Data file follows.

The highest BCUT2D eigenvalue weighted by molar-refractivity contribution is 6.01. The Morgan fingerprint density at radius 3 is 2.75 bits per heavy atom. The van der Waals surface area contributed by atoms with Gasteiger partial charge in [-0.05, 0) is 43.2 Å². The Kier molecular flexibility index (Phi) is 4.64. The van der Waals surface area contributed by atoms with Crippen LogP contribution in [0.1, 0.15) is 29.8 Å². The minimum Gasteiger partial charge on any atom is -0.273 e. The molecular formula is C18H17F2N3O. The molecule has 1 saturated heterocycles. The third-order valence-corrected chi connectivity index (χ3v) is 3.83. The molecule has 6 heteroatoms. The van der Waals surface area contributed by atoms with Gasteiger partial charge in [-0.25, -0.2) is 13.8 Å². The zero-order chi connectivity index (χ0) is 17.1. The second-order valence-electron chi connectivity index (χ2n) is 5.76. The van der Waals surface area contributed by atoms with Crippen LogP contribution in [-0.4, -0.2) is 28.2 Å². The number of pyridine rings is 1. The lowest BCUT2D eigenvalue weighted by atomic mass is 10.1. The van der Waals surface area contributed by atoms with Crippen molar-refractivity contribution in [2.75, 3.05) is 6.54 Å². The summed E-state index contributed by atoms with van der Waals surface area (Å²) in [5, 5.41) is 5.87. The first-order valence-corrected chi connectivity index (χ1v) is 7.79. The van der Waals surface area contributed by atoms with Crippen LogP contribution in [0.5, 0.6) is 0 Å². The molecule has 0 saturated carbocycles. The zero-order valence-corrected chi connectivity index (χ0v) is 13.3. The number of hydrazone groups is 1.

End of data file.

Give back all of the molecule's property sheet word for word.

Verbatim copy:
The highest BCUT2D eigenvalue weighted by molar-refractivity contribution is 6.01. The Morgan fingerprint density at radius 3 is 2.75 bits per heavy atom. The van der Waals surface area contributed by atoms with Gasteiger partial charge in [-0.05, 0) is 43.2 Å². The Kier molecular flexibility index (Phi) is 4.64. The van der Waals surface area contributed by atoms with Crippen LogP contribution in [0.1, 0.15) is 29.8 Å². The minimum Gasteiger partial charge on any atom is -0.273 e. The molecular formula is C18H17F2N3O. The molecule has 1 saturated heterocycles. The third-order valence-corrected chi connectivity index (χ3v) is 3.83. The molecule has 6 heteroatoms. The van der Waals surface area contributed by atoms with Gasteiger partial charge in [-0.25, -0.2) is 13.8 Å². The zero-order chi connectivity index (χ0) is 17.1. The second-order valence-electron chi connectivity index (χ2n) is 5.76. The van der Waals surface area contributed by atoms with Crippen LogP contribution in [-0.4, -0.2) is 28.2 Å². The number of pyridine rings is 1. The lowest BCUT2D eigenvalue weighted by atomic mass is 10.1. The van der Waals surface area contributed by atoms with Crippen molar-refractivity contribution in [2.75, 3.05) is 6.54 Å². The summed E-state index contributed by atoms with van der Waals surface area (Å²) in [5, 5.41) is 5.87. The first-order valence-corrected chi connectivity index (χ1v) is 7.79. The van der Waals surface area contributed by atoms with Crippen LogP contribution in [0.5, 0.6) is 0 Å². The molecule has 0 saturated carbocycles. The zero-order valence-corrected chi connectivity index (χ0v) is 13.3. The number of hydrazone groups is 1.